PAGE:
Outrage

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OUTRAGE. A grave injury; a serious wrong. This is a generic word which is applied to everything, which is injurious, in great degree, to the honor or rights of another.

A Law Dictionary, Adapted to the Constitution and Laws of the United States. By John Bouvier. Published 1856.
References in classic literature ?
The letter states that young Matthews had been left in charge of the farm; that he gave an order to the servant, which was dis- obeyed, when he proceeded to the house, ~obtained a gun, and, returning, shot the servant.~ He immedi- ately, the letter continues, fled to his father's resi- dence, where he still remains unmolested."--Let it never be forgotten, that no slaveholder or overseer can be convicted of any outrage perpetrated on the person of a slave, however diabolical it may be, on the testimony of colored witnesses, whether bond or free.
Perhaps, however, the position and appearance of my admirable friend at the culminating period of the outrage (as above described) are hardly within the proper limits of female discussion.
Early on the morning of the outrage, two of the Oriental strangers, accompanied by their respectable English friend, took possession of the apartments.
On the other hand, it was clearly shown by the united and unfaltering evidence of six citizens, including that high municipal official, Councillor McGinty, that the men had been at a card party at the Union House until an hour very much later than the commission of the outrage.
The social media platforms are easily 'outraged' and something or the other is the designated outrage of the day, but few outrages are much beyond a storm in a teacup.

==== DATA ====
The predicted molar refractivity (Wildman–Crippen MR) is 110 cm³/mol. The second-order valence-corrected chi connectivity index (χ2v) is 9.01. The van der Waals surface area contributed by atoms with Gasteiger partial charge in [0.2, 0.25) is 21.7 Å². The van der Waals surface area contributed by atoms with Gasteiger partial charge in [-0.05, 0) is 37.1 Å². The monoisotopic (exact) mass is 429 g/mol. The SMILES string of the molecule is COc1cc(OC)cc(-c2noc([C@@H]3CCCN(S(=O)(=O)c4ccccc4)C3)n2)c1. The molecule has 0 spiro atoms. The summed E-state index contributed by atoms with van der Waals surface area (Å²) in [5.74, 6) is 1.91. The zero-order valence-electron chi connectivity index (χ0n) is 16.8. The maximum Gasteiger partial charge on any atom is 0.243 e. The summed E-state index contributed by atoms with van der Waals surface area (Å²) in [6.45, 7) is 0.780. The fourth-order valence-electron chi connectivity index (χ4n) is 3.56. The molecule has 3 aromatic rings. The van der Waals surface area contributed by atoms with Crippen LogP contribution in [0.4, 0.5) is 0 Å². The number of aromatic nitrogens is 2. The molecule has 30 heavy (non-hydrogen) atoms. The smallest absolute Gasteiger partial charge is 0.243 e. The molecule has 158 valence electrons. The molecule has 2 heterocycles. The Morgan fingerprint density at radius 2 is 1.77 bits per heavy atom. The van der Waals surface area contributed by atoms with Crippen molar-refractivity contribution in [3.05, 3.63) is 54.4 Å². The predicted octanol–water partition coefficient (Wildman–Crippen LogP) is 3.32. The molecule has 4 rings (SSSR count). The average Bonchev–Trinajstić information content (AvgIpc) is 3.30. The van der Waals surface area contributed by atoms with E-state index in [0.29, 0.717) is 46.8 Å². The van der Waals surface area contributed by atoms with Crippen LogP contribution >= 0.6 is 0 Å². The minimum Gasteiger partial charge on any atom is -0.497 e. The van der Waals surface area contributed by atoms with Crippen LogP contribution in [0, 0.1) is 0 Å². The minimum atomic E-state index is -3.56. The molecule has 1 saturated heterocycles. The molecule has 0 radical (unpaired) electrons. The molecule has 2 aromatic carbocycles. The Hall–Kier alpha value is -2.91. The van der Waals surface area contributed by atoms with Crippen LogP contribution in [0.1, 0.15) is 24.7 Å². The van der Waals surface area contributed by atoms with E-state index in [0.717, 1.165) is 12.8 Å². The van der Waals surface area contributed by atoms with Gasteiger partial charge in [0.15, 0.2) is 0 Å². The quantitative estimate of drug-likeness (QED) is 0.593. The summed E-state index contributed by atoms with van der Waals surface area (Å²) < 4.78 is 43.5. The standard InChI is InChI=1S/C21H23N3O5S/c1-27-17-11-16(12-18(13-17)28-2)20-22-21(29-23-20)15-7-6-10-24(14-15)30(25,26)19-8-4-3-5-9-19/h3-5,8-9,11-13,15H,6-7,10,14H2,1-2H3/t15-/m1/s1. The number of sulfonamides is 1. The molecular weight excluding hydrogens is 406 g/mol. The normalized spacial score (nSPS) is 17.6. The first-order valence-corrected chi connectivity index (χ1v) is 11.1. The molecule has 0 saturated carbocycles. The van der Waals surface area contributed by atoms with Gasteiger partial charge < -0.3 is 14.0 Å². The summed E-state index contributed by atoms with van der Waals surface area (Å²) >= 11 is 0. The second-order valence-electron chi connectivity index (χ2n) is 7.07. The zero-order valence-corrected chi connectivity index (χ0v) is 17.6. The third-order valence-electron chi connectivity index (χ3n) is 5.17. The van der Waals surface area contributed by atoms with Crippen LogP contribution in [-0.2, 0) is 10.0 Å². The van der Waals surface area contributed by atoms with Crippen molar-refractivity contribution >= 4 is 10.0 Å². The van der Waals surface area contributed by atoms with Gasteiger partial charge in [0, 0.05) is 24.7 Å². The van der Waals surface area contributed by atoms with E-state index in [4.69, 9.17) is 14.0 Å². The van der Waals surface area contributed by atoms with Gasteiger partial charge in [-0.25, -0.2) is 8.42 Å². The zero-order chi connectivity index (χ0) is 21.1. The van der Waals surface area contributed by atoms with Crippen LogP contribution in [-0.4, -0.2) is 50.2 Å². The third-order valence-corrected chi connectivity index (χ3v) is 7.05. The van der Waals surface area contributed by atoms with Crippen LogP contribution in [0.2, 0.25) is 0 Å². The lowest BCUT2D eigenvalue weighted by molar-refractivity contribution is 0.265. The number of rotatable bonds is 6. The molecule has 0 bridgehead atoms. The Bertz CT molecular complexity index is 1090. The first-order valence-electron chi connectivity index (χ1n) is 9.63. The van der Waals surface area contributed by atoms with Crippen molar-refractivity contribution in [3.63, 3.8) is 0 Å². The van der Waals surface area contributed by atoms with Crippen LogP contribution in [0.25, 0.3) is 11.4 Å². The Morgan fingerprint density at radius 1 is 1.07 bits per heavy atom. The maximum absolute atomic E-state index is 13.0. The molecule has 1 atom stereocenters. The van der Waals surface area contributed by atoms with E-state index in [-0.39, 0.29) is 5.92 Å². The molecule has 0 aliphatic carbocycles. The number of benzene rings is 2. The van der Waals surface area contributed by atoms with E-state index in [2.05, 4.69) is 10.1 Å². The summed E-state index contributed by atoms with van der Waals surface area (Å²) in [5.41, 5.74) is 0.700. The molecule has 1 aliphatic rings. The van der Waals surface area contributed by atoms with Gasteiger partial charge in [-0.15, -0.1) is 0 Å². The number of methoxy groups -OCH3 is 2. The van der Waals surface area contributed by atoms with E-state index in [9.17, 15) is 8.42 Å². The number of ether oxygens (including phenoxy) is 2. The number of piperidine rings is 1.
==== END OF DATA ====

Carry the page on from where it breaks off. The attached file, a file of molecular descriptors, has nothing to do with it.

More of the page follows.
A MOVIE is set to outrage Mormons by recalling one of the biggest outrages of the faith's past.
Fox's book If Americans Really Understood The Income Tax, we get insight into the issues that underlie the outrages articulated in The Cheating of America.
When that word outrages a huge portion of that community, it's an act of division.
Myrdal's book, a true masterpiece because of the prodigious research effort that produced it, put the neglected issue of the outrages suffered by black America in the forefront of the liberal agenda.
Ireland, National Archive, Dublin, Ireland, Crown Files at Assize (Tipperary, 1891); Crown Files at Assize (Limerick, 1892); Cavan Weekly News, 14 July 1882; Limerick Reporter, 18 April 1882; 31 December 1880; Irish National Archives, Return of Outrages Specially Reported to the Constabulary Office 1879-1892 (CSO ICR 2), 1880, p.
And that in itself outrages the congressman, for he insists that the executive branch should be at the forefront of the battle.
But his remedy doesn't succeed in resurrecting real common sense about the matter: Once the premise of the regulatory state is accepted, we are destined to end up with the outrages of bureaucratic rule, no matter how wise and benign the administrators, and no matter how much discretion is allowed to mitigate the worst outrages.